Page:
In fact, spec work is a sure-fire way to ensure you don’t get the work you want, or find the agency that’s right for you. And here’s why.
Gee, that logo looks familiar
Designing a logo or ad or website takes time — and most creative agencies don’t have a whole lot of that to spare on jobs they’re not getting paid for. So when you ask for spec designs, there’s a chance you could end up with discarded — or worse, plagiarized — work from the agency you’re considering. At the very least, spec work doesn’t inspire originality.
Even if the agency doesn’t recycle their or other’s previous work, chances are they’re not going to put 100% effort into something they may not get paid for. Which means spec work often ends up being rushed, not well thought-out, inferior in quality — and not a true reflection of the agency’s abilities and talents. Pay them for their work, however, and you can bet they’ll use their full creative prowess to blow your socks off.
Research? What research?
Agencies that do spec work often don’t have the time or incentive to do their homework, i.e. learn as much as they can about your market, competitors, audience, challenges, and goals. Most spec work is done basically in the dark. The resulting creative work completely misses the mark, rendering it useless to you.
A creative agency may seem willing to produce work on spec. But most of them (the good ones, anyway) will resent it. And it’s not just about offending delicate creative egos. Asking an agency to create work for free is a sign that you don’t value their time or talents.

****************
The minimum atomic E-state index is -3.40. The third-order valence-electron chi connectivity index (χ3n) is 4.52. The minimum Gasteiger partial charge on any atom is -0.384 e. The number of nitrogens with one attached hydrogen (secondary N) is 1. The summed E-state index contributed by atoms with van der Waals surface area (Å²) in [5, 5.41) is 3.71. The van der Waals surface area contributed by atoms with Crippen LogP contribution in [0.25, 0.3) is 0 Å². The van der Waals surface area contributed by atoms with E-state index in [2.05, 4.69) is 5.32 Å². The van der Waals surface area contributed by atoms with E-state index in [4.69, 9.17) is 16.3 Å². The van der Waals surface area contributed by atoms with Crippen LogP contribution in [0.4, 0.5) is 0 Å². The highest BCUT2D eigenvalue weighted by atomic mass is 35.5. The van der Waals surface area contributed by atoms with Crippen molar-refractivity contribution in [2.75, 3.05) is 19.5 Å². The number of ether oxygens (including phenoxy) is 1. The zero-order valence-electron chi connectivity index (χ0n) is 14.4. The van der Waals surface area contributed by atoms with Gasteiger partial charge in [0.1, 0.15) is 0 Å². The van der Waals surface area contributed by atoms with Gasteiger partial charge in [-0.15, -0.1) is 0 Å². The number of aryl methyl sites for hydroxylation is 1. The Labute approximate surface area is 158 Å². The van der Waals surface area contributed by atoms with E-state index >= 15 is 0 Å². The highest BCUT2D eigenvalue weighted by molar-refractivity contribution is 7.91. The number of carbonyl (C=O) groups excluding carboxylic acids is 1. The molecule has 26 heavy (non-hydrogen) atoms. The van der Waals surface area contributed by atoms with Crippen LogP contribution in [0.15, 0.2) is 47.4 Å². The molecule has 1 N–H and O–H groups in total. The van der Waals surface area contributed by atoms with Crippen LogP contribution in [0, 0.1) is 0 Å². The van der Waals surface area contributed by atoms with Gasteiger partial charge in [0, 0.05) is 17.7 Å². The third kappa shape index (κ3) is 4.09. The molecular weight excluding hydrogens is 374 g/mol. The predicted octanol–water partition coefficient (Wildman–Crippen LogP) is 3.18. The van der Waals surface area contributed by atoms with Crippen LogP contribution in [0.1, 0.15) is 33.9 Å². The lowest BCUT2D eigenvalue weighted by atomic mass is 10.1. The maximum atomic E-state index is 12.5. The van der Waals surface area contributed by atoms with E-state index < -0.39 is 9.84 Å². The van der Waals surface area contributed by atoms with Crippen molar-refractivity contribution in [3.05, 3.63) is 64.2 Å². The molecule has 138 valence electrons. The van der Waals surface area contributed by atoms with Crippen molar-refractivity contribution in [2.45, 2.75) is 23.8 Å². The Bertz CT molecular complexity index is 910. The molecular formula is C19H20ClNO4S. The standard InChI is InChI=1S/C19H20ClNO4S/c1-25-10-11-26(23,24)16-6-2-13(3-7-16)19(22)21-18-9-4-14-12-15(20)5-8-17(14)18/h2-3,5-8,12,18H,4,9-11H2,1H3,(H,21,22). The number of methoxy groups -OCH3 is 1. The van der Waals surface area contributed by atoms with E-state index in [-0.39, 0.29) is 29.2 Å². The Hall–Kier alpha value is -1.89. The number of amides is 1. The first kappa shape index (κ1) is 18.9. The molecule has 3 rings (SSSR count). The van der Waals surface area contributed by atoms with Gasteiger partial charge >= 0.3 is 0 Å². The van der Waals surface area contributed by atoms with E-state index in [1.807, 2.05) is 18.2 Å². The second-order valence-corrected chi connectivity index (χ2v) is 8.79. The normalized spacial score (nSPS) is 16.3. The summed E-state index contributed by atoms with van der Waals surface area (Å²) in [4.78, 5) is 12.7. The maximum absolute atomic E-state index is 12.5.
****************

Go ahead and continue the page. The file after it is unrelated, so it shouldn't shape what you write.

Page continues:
And because there’s usually no contract that protects spec work, agencies who agree to it may wonder if they’re being taken advantage of. Will the company steal their designs without paying for them, and use them as they see fit? What’s to prevent that from happening? This mistrust isn’t a great place to start a working relationship, and the work you get will likely suffer for it.
Asking for spec may seem like an easy, quick, and risk-free way to test out an agency before you officially hire them. But the opposite is likely to be true. Without adequate direction, input, and time put into the spec work, you’ll often end up with creative you can’t use. Which means you’ll have to go back to the drawing board and ask for more spec work from other agencies. And the cycle starts over again.
You’ll ultimate save more time — and money — by paying a creative agency to take the time to understand your goals, and produce work that actually accomplishes them. And you’re more likely to end up cultivating a long-term relationship with this agency, saving you the hassle and cost of searching for new creative partners and getting them up to speed.
Think about this: As a paying client, how would you feel knowing that your agency was taking time and resources away from your project to work on spec creative they’re not even getting paid for? Not too good, we would imagine. We’d argue that when searching for a creative agency, specifically look for one that doesn’t do work on spec. That way you know you’re getting their full attention when you do become their client.
So if not spec, then what?
Without asking for spec work, how can you guarantee that an agency will produce the work you want and be the partner you’re looking for? Unless the agency offers one (and most don’t), there is no guarantee. But there are other, better ways to gauge whether an agency is the right fit.
We wrote an entire blog post on just that subject. But if you just want the cliff notes, we suggest looking at the agency’s portfolio of work, asking for referrals and talking to their other clients, and meeting the agency team in person. Chances are, your gut will tell you whether the agency is right for you — and that’s way more reliable than spec work.